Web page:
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Gay marriage: a Boschian fallacy fest

Published on 08 February 2013
Updated on 05 April 2024

Listening to the gay-marriage debate in the British House of Commons was like stumbling into a fallacy fest: False choices stood in the guise of bouncers at the door (freedom of faith versus equal marriage); slippery slopes slopped underfoot (as Sir Roger Gale explained: “That means brothers and brothers and sisters and sisters and brothers and sisters as well.”); and some ipse dixit pisspots smugly tucked away their ‘bare assertions’ in the corner (it’s wrong, that’s all there is to it, or in Sir Gerald Howarth’s words: “‘I believe that marriage can only be between a man and woman and I shall not surrender my principles!”).

A crowd of other fallacies sloshed and slurred as unreason held sway: argumentum ad antiquitatem, or the ‘appeal to tradition’ (gay marriage is wrong because it has always been wrong); the appeal to nature (only heterosexuality is natural); the appeal to fear (children will suffer from gay marriages; heterosexual marriages will be undermined; institutions will collapse; the very fabric of society will unravel); the appeal to emotion (‘when people love each other and want to make that long-term commitment, that is a wonderful thing.’). Not to forget the ignoratio elenchi or ‘irrelevant conclusion’ fallacy, so intoxicated that it saw double: (1) gay-marriage opponents will no longer be able to vote for the Conservative party since it proposed the bill; (2) if they can’t vote Conservative, they won’t be able to vote for anybody.  (Live blog of the Gay-Marriage debate, The Guardian, 5 February 2013. The debate in quotes, The Guardian, 6 February 2013.)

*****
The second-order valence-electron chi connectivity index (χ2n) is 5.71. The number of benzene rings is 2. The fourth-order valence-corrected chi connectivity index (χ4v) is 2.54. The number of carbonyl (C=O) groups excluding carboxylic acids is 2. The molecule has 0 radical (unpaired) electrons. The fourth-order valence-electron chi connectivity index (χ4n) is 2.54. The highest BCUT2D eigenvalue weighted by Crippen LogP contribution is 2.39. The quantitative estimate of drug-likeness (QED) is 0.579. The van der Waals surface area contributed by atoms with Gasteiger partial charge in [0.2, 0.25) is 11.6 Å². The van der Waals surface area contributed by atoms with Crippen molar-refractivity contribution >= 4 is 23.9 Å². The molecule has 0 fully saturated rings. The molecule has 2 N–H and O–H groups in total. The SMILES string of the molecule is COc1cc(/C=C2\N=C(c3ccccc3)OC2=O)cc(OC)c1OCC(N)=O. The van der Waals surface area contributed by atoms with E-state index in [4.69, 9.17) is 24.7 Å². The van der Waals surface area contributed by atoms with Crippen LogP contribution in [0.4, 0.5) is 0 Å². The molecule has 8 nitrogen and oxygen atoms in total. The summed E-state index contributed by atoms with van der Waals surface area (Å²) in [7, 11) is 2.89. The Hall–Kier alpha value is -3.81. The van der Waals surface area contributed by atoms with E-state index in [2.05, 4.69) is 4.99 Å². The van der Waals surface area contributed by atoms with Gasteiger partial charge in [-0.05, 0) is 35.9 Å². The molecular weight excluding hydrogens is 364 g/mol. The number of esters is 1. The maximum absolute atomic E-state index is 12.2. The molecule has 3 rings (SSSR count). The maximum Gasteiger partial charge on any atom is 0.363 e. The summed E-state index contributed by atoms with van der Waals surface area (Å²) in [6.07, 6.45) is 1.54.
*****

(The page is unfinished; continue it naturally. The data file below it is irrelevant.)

My own favourite is the pole-dancer titillating the heavy drinkers in the middle of the tent with her etymological fallacy a she strips back English words to reveal its Old French underpinnings, and then strips those back to reveal the bare truth of the Latin (‘marriage’ from maritare, ‘to provide with a husband or wife’; ‘matrimony’ from matrimonium, ‘the state or condition of motherhood’).  As Tim Loughton, Conservative MP, decried: “Who are we, this government or this country, to redefine the term marriage that has meant one man and one woman across cultures, across ages, across geographical barriers since before state and religion themselves?”

Emerge from the fug and heady fumes of the Commons tent and take a deep breath of linguistics to clear your head. Two issues will come into focus: first, who determines the meaning of words, and second, what is the power of words to influence attitude and action?

Is the word ‘marriage’ and its attendant institution God-given or man-made? If you believe it is God-given and absolute, then you must explain how it comes about that word-meaning and institutions both change over time, not least religious institutions themselves. If, on the other hand, you recognise that the definition of the word ‘marriage’, like any other word, is subject to the changing conventions of its users, then its redefinition to refer to the union of two spouses, without specification of their gender, is par for the course.